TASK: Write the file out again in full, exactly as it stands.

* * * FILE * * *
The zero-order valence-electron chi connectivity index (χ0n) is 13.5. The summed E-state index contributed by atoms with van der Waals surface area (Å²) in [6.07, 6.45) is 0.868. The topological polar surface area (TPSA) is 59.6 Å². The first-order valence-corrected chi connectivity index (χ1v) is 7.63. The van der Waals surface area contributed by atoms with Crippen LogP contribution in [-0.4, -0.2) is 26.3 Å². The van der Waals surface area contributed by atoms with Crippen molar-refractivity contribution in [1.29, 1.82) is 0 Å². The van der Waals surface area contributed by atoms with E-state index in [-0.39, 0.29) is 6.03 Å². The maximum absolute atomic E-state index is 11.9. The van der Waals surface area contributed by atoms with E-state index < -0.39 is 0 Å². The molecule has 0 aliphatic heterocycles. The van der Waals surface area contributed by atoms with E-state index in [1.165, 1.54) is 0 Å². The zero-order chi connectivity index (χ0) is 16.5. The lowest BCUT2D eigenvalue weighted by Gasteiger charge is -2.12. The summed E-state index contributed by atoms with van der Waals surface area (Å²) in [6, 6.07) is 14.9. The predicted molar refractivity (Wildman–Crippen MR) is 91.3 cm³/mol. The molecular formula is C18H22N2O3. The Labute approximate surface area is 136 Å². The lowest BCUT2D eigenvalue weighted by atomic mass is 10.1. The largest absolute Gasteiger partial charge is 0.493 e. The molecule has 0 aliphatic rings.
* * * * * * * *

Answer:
The zero-order valence-electron chi connectivity index (χ0n) is 13.5. The summed E-state index contributed by atoms with van der Waals surface area (Å²) in [6.07, 6.45) is 0.868. The topological polar surface area (TPSA) is 59.6 Å². The first-order valence-corrected chi connectivity index (χ1v) is 7.63. The van der Waals surface area contributed by atoms with Crippen LogP contribution in [-0.4, -0.2) is 26.3 Å². The van der Waals surface area contributed by atoms with Crippen molar-refractivity contribution in [1.29, 1.82) is 0 Å². The van der Waals surface area contributed by atoms with E-state index in [-0.39, 0.29) is 6.03 Å². The maximum absolute atomic E-state index is 11.9. The van der Waals surface area contributed by atoms with E-state index < -0.39 is 0 Å². The molecule has 0 aliphatic heterocycles. The van der Waals surface area contributed by atoms with E-state index in [1.165, 1.54) is 0 Å². The zero-order chi connectivity index (χ0) is 16.5. The lowest BCUT2D eigenvalue weighted by Gasteiger charge is -2.12. The summed E-state index contributed by atoms with van der Waals surface area (Å²) in [6, 6.07) is 14.9. The predicted molar refractivity (Wildman–Crippen MR) is 91.3 cm³/mol. The molecular formula is C18H22N2O3. The Labute approximate surface area is 136 Å². The lowest BCUT2D eigenvalue weighted by atomic mass is 10.1. The largest absolute Gasteiger partial charge is 0.493 e. The molecule has 0 aliphatic rings.